Parker Walks the Walk, Doesnít Talk the Talk
Parker (Jason Statham) is a professional. He doesnít steal from those who canít afford it. He doesnít kill those he doesnít have to. He does what he says he is going to do. He expects others to do the same. He lives up to his word. And, most importantly, if you cross him, if you trick him, if you do not give him what he is owed, he will get even and, in doing so, he will make sure you pay for attempting to screw him over.
Jason Statham in Parker © FilmDistrict
And yet, after a robbery at the Ohio State Fair more or less goes off as planned, the other four members of his crew do exactly that. The one who imagines himself in charge, Melander (Michael Chiklis), doesnít want to divvy up the score but instead use it for another, far bigger heist, and he isnít going to allow Parker to decline his offer. After a scuffle the group leaves him on the side of the road apparently dead, going on off on their own without giving their former partner a second thought.
Bad idea. Parker quickly pulls himself together, mends his wounds and begins putting the pieces of the puzzle together. Even though his best and most trusted friend Hurley (Nick Nolte) urges him to leave it alone, even though he learns that one of his former crew is highly connected within the Chicago mafia, this is one man who doesnít take kindly to being stabbed in the back. Heading down to the glitzy wilds of Palm Beach, using down on her luck real estate agent Leslie Rodgers (Jennifer Lopez) for information, Parker has tracked down Melander and the rest of the guys and, rest assured, heís going to make sure he gets his share of the Ohio State Fair loot and those four in turn get exactly the punishment coming to them.
It doesnít make any sense. Parker, the first movie based on one of Donald E. Westlakeís novels (written, of course, under the pseudonym Richard Stark), in this case the relatively recent Flashfire, where the actual name of the character has been used, should have been a good movie. Director Taylor Hackford (Ray, An Officer and a Gentleman) understands the gritty, hard-boiled nature of the guy, doesnít shy away from his violent inclinations and isnít afraid to dig right into the pulpy aspects of the material. As for the plot, itís authentically straight-forward and devoid of frills, screenwriter John J. McLaughlin (Hitchcock, Black Swan) stripping things as bare as they should be keeping the main storyline clean, clear and mostly on point.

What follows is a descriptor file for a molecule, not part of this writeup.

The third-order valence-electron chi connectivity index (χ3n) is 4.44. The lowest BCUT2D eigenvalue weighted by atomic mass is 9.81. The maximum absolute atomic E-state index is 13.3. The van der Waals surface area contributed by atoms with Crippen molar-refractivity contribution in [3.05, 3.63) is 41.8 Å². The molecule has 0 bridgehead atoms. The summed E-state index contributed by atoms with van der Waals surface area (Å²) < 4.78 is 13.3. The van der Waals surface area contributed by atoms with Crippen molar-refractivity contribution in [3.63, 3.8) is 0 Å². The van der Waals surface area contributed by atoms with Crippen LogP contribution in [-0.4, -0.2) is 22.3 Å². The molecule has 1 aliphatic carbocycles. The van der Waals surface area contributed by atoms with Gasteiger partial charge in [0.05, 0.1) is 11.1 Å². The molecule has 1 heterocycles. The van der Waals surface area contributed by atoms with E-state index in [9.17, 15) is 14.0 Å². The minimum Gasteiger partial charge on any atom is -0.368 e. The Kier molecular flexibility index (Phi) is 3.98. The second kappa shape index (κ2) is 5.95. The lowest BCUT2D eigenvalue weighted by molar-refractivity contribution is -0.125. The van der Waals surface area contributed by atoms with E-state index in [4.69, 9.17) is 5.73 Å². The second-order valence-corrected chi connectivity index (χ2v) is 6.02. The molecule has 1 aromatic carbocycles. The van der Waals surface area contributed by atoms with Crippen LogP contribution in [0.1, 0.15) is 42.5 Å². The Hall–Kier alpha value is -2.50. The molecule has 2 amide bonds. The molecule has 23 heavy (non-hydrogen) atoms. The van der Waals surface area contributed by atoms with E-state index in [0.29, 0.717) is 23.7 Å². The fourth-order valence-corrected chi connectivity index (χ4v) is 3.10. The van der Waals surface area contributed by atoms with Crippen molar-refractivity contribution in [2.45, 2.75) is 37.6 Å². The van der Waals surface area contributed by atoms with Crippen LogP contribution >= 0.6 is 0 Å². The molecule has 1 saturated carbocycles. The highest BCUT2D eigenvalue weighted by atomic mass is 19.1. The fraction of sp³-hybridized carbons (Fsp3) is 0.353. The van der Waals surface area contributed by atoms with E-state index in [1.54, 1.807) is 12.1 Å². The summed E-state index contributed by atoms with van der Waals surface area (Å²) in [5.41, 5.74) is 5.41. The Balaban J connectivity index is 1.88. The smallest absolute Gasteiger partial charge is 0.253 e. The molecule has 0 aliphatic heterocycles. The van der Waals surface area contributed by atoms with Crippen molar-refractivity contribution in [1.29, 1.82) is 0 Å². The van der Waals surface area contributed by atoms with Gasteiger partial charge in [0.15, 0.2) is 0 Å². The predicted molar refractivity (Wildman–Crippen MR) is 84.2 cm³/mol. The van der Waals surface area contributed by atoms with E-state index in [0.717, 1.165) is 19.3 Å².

Problem is, Parker isnít a good movie. It doesnít have the ferocious tenacity of John Boormanís Point Blank or the subtle intelligence of John Flynnís The Outfit. Heck, it even lacks the crackerjack slick-ass fun of Brian Helgelandís Payback, Mel Gibsonís devil-may-care performance elevating that piece of bullet-riddled cheese to a higher plateau than it ever would have climbed to without him. Hackfordís movie is all over the place in regards to tone, slips in a bunch of weird, disjointed flashbacks that serve little to no purpose and oftentimes doesnít seem to know what kind of film it ultimately wants to be. Itís annoyingly all over the map, and even though certain scenes ring with the proper Westlake blood-splattered realism more often than not this film is a head-scratching mess thatís virtually impossible to enjoy.
Sad, because Statham was born to play this character. While Lee Marvin in Point Blank will always be the quintessential Parker (renamed ĎWalkerí), the Safe and The Transporter action star easily fills the thiefís shoes all the same. The Outfit may have had Robert Duvall and, as Iíve already stated, Payback may have been a showcase for Gibson but that doesnít make Stathamís embodiment any less galvanizing, Statham showing once again heís far more talented as an actor than the majority of his previous roles would ever initially lead one to believe.
Even better, Hackford goes a long way towards rescuing Lopez from the discarded former superstar actress slagheap, reminding us all that once upon a time she was an ebullient and free-spirited talent who could steal scenes from the likes of George Clooney with relative ease. She has moments here, quiet, beautiful little asides, which totally took me by surprise. Lopez brings depth to her performance, real weight and emotional meaning, making the ultimate mishandling of her character all the more dispiriting because of that fact.
What do I mean? As solid as McLaughlinís script can be when dealing with Parker as a character and towards his mission more or less on the whole, how it deals with Leslie is borderline inexcusable. This smart, tenacious woman becomes a walking talking imbecile at the drop of the hat, the whole climax revolving around the facts of her stupidity to such a gigantic extent I almost couldnít believe what was taking place. Sheís reduced to a cartoon, a female caricature whoíd be insulting if she werenít so idiotic, and for that alone Parker deserves almost every bit of vitriol I could potentially send its way.
But that isnít the only issue. Not only are the aforementioned flashbacks a problem, but so are the bizarre fluctuations in tone and style throughout the picture. Sometimes the movie is a laidback procedural. Other times it roars with a similar ferocity found in the entirety of Boormanís Point Blank. At other random moments it starts to fall into comedic, almost slapstick tones that make little to no sense, almost as if Hackford intended the movie as a parody and not the down and dirty thriller other facets make it clear it desperately wants to be.
Jennifer Lopez in Parker © FilmDistrict
I guess thatís why Parker upsets me so much. The seeds of a solid thriller are all here. The appreciation for the source material is evident and the casting of the major roles is close to spot-on. But the execution, as great as it might be in spurts, isnít what it should be, the shifts in tone and the insults to intelligence far too much to bear.
Film Rating: ÍÍ (out of 4)